Merry middle of December! It’s not Christmas yet, but my girlfriend has been down here for the past few days and that’s been a lot of fun… …I didn’t get much reading finished… …somehow, I’m okay with that at the moment. I did see Exodus: Gods and Kings though, and I noticed that Sam mentioned it in his post yesterday, and I was also interested to see it. However, I was under-impressed. The acting was good, and I will say there were some things in the movie that I liked. I was actually rather fond of the way they did the crossing of the Red Sea, but I was unimpressed with ‘Moses the guerrilla warrior’, and I was extremely unimpressed with they way they handled God. While I generally have no problem with a wide variety of means of representing God in media, and I even like some executions of ‘God through the child’, this movie’s presentation of God as petulant child who needs a spanking was… definitely not my favorite. Anyway, I have an exercise for you. This is a setting exercise, and most of you have probably done these before, but just in case: I’m going to give you a set of criteria. Your job is to design a setting based on those criteria.
1) Your setting must be a modern day fiction or urban fantasy setting.
2) Your setting must include (or simply be) a remote monastery.
3) Your setting must include some kind of representation of Christianity (while I am a Christian, this doesn’t need to be a pro-Christian representation. If you want to use your setting to critique something that bothers you about Christianity, I have no problem with this. However, keep it realistic. Christians, both as individuals and as organizations, have plenty of real failures that you shouldn’t need to invent strawmen in order to critique them. Also, remember that strawmen never actually make strong critiques… there’s a reason that books like The Scarlet Letter stay around for a long time and movies like Religulous don’t).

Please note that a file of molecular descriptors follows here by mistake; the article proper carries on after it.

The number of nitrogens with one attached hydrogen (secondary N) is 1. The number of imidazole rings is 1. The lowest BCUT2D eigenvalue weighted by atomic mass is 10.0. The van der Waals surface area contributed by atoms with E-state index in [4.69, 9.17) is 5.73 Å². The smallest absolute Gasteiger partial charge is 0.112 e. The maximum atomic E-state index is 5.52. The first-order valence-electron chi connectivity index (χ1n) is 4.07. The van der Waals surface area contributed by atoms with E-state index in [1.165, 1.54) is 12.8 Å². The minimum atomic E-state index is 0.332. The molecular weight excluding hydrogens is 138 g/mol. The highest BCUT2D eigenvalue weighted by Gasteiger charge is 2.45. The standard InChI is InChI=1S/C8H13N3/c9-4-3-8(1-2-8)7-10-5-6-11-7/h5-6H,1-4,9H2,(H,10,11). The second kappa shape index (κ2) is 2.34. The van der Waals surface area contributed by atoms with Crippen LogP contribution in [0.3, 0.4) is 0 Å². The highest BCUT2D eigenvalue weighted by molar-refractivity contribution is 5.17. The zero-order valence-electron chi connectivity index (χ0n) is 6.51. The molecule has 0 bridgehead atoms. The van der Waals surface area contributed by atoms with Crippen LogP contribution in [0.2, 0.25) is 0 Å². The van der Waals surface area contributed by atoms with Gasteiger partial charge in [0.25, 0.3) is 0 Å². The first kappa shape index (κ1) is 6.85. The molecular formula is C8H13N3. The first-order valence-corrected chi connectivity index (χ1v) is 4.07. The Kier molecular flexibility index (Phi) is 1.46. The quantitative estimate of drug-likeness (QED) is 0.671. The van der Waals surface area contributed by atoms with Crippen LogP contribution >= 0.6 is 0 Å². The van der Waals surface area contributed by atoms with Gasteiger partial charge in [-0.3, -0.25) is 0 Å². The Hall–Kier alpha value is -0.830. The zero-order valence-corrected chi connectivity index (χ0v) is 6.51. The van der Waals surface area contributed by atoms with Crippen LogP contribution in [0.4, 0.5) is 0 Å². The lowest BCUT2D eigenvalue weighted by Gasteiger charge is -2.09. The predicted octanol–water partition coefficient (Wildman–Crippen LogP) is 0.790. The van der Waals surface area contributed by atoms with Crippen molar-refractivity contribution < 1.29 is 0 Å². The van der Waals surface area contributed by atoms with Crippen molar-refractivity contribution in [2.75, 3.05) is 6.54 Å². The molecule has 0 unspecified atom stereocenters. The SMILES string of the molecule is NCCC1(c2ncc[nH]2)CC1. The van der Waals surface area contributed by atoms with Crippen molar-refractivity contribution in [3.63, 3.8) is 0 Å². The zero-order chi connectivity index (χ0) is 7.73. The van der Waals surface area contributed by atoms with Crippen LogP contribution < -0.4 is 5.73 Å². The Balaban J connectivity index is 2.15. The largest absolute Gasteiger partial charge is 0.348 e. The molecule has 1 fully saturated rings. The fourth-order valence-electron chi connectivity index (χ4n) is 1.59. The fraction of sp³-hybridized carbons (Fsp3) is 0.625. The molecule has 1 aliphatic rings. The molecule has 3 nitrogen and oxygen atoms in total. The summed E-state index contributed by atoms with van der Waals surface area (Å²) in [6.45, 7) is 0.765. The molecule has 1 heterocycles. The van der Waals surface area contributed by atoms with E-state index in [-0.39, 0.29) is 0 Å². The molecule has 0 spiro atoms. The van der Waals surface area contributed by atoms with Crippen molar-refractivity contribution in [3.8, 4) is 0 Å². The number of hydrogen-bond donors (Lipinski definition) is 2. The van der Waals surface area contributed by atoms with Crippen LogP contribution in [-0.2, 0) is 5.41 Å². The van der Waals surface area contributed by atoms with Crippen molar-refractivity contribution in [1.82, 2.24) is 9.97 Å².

4) Your setting may include super-awesome martial artist monks if you are prone to lean that way. However, don’t feel like you have to if you don’t.
5) Your setting must include some kind of non-American physical game (i.e. things like Rugby, Kendo, Curling, or caber tossing are all acceptable, as long as the game isn’t common in the US).